I hope you don't mind me adding a few thoughts to this discussion: First of all, the shaggy appearance from the sheet of dough in the video is due to dryness. Either, the correct amount of water was not added at mixing time, or most likely the flour itself has changed. It is a common occurrence and doesn't affect the quality of the finished product. These are low hydration doughs and changes in flour show up immediately.
Secondly, you can now see from some of the answers former employees are giving that there was a huge consistency problem in procedures (depending on if managers or owners were present). I worked for a company that was an offshoot of Shakeys, and so I'm sure we shared alot of the culture. I'm sorry to say it, dough was left for minimum wage employees to mix and process. The owners knew absolutely nothing about dough except for what they learned in the monkey see, monkey do processes of learning.
For example, in the stores I worked in, one minimum wage employee per day was scheduled to roll dough. A batch of dough mixed from a 50 pound bag of flour took 45 minutes for a fast employee, but usually averaged 60 minutes. This job was done alone. Can you imagine, being 16 years old, and having to roll 4 buckets of dough by yourself??? This is the way things were done in the old days. How long do you think a mixed bucket of dough sat, waiting to be rolled. Do you think any of these employees tried shortcuts or just played around? It was just a job to them.... but in the old days much money was made,even though so many mistakes were made.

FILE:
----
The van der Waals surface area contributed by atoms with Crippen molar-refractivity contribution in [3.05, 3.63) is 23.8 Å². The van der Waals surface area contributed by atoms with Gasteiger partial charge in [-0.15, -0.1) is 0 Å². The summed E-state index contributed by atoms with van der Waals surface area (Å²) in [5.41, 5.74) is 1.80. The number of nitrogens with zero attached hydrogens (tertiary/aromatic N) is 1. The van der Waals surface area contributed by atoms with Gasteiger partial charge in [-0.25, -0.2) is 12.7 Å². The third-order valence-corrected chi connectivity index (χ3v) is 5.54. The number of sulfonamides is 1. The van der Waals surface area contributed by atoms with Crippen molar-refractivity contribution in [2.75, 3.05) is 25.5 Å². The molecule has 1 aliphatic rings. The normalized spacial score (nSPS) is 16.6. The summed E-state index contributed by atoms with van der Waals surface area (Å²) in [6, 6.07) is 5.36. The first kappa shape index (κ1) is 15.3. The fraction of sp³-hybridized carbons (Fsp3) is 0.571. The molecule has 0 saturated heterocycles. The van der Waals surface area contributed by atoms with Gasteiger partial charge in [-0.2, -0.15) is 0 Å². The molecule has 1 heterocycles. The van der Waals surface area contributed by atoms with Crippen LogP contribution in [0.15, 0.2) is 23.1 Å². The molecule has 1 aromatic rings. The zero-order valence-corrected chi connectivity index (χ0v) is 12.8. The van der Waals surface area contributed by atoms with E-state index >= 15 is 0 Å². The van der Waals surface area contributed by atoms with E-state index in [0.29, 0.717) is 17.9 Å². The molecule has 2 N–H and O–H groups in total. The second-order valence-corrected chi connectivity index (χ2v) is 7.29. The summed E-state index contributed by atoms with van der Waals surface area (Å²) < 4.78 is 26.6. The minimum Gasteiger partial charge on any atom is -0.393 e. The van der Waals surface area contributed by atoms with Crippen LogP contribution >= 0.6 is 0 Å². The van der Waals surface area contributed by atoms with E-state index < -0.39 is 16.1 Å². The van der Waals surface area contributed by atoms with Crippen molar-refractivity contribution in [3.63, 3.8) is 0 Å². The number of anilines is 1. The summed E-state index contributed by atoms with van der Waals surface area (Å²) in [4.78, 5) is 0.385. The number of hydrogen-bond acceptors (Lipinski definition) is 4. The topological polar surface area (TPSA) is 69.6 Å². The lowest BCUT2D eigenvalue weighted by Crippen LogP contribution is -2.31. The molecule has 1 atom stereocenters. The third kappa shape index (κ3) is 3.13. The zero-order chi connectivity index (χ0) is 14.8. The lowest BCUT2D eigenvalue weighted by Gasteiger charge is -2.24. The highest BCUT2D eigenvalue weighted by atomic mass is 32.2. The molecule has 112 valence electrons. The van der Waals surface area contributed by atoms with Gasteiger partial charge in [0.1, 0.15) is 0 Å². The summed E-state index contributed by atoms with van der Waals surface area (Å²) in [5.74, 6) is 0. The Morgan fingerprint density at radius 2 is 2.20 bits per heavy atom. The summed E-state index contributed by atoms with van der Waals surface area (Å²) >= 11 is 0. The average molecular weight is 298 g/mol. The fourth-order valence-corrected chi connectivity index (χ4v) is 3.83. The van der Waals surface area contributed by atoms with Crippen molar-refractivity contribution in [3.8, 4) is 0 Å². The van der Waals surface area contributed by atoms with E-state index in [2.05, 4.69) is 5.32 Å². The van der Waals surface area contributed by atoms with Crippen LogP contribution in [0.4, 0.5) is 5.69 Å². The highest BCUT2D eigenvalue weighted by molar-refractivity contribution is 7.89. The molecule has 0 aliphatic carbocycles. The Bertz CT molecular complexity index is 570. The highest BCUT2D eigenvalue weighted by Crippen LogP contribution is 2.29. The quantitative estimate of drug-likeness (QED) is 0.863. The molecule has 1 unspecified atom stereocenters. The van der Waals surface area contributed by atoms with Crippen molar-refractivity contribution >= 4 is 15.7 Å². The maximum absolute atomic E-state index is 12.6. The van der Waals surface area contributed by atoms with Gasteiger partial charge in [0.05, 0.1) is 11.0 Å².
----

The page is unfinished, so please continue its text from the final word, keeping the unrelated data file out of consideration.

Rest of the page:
Having said that, the truth still remains that when this type of crust is done correctly..it is amazing!!!! But inconsistencies are built into the whole process, which makes this crust hard to do correctly on a very consistent basis.
As for the questions about scrap, here is my take: you can use the lamination process and build a dough with 6 layers and have a beautiful dough,...you can also fold the above dough to form more layers and still have a great dough. As long as you don't overdo the sheeting process, you can make a tender dough. The scraps that you get from cutting skins are in themselves great pieces of dough. By adding them to the next batch, and by not oversheeting, you still come up with an excellent dough. It simply works....you can say you use scraps for the profit margin if you want too, but the fact is, adding scraps makes a great dough. By the way, if you take a pile of scraps and try by using a sheeter to form a sheet to cut skins, you will end up with crap...because they will be overworked and be very tough.
I'm not trying to indict every owner, I know their were careful ambitious ones who watched everything like a hawk, but I think they were the exception, not the rule!!